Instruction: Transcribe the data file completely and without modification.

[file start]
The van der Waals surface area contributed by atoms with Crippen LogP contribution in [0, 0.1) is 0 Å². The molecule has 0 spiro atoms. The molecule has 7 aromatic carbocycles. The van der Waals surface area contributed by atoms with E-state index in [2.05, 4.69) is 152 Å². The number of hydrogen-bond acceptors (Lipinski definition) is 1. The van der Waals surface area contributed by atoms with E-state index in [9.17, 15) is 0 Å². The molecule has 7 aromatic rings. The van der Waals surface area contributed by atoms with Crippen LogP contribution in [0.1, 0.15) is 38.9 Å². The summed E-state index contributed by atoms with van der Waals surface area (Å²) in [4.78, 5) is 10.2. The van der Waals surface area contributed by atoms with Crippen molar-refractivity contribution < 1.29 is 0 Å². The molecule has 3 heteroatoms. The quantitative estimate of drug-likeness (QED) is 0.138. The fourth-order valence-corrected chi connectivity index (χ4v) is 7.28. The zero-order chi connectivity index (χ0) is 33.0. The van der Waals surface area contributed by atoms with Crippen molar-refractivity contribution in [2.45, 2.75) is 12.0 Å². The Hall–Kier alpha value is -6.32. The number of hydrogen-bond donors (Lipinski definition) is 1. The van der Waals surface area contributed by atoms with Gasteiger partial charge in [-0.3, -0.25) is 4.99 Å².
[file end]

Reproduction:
The van der Waals surface area contributed by atoms with Crippen LogP contribution in [0, 0.1) is 0 Å². The molecule has 0 spiro atoms. The molecule has 7 aromatic carbocycles. The van der Waals surface area contributed by atoms with E-state index in [2.05, 4.69) is 152 Å². The number of hydrogen-bond acceptors (Lipinski definition) is 1. The van der Waals surface area contributed by atoms with E-state index in [9.17, 15) is 0 Å². The molecule has 7 aromatic rings. The van der Waals surface area contributed by atoms with Crippen LogP contribution in [0.1, 0.15) is 38.9 Å². The summed E-state index contributed by atoms with van der Waals surface area (Å²) in [4.78, 5) is 10.2. The van der Waals surface area contributed by atoms with Crippen molar-refractivity contribution < 1.29 is 0 Å². The molecule has 3 heteroatoms. The quantitative estimate of drug-likeness (QED) is 0.138. The fourth-order valence-corrected chi connectivity index (χ4v) is 7.28. The zero-order chi connectivity index (χ0) is 33.0. The van der Waals surface area contributed by atoms with Crippen molar-refractivity contribution in [2.45, 2.75) is 12.0 Å². The Hall–Kier alpha value is -6.32. The number of hydrogen-bond donors (Lipinski definition) is 1. The van der Waals surface area contributed by atoms with Gasteiger partial charge in [-0.3, -0.25) is 4.99 Å².